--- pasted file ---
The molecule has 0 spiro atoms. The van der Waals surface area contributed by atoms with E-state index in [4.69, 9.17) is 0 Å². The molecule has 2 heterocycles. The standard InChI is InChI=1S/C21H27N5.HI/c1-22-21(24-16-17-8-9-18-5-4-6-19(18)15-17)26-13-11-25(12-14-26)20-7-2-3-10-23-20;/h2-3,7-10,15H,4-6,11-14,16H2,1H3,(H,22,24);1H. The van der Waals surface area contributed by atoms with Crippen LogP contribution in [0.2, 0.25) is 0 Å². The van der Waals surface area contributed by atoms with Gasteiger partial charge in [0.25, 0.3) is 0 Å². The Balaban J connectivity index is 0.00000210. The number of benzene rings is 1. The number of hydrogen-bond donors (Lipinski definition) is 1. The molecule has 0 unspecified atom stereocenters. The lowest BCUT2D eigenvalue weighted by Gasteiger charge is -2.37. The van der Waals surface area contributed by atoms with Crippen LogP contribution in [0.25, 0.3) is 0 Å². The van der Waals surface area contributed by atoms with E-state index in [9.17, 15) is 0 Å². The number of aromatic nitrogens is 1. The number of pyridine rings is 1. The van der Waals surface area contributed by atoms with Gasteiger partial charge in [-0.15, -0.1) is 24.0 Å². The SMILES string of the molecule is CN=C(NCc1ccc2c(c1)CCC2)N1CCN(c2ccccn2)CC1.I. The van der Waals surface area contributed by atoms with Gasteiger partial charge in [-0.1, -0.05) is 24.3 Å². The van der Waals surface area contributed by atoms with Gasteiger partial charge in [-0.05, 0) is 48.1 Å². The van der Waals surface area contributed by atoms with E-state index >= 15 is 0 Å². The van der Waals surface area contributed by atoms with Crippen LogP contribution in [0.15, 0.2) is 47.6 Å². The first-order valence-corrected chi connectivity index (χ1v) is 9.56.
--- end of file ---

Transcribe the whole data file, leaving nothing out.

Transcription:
The molecule has 0 spiro atoms. The van der Waals surface area contributed by atoms with E-state index in [4.69, 9.17) is 0 Å². The molecule has 2 heterocycles. The standard InChI is InChI=1S/C21H27N5.HI/c1-22-21(24-16-17-8-9-18-5-4-6-19(18)15-17)26-13-11-25(12-14-26)20-7-2-3-10-23-20;/h2-3,7-10,15H,4-6,11-14,16H2,1H3,(H,22,24);1H. The van der Waals surface area contributed by atoms with Crippen LogP contribution in [0.2, 0.25) is 0 Å². The van der Waals surface area contributed by atoms with Gasteiger partial charge in [0.25, 0.3) is 0 Å². The Balaban J connectivity index is 0.00000210. The number of benzene rings is 1. The number of hydrogen-bond donors (Lipinski definition) is 1. The molecule has 0 unspecified atom stereocenters. The lowest BCUT2D eigenvalue weighted by Gasteiger charge is -2.37. The van der Waals surface area contributed by atoms with Crippen LogP contribution in [0.25, 0.3) is 0 Å². The van der Waals surface area contributed by atoms with E-state index in [9.17, 15) is 0 Å². The number of aromatic nitrogens is 1. The number of pyridine rings is 1. The van der Waals surface area contributed by atoms with Gasteiger partial charge in [-0.15, -0.1) is 24.0 Å². The SMILES string of the molecule is CN=C(NCc1ccc2c(c1)CCC2)N1CCN(c2ccccn2)CC1.I. The van der Waals surface area contributed by atoms with Gasteiger partial charge in [-0.1, -0.05) is 24.3 Å². The van der Waals surface area contributed by atoms with Gasteiger partial charge in [-0.05, 0) is 48.1 Å². The van der Waals surface area contributed by atoms with E-state index >= 15 is 0 Å². The van der Waals surface area contributed by atoms with Crippen LogP contribution in [0.15, 0.2) is 47.6 Å². The first-order valence-corrected chi connectivity index (χ1v) is 9.56.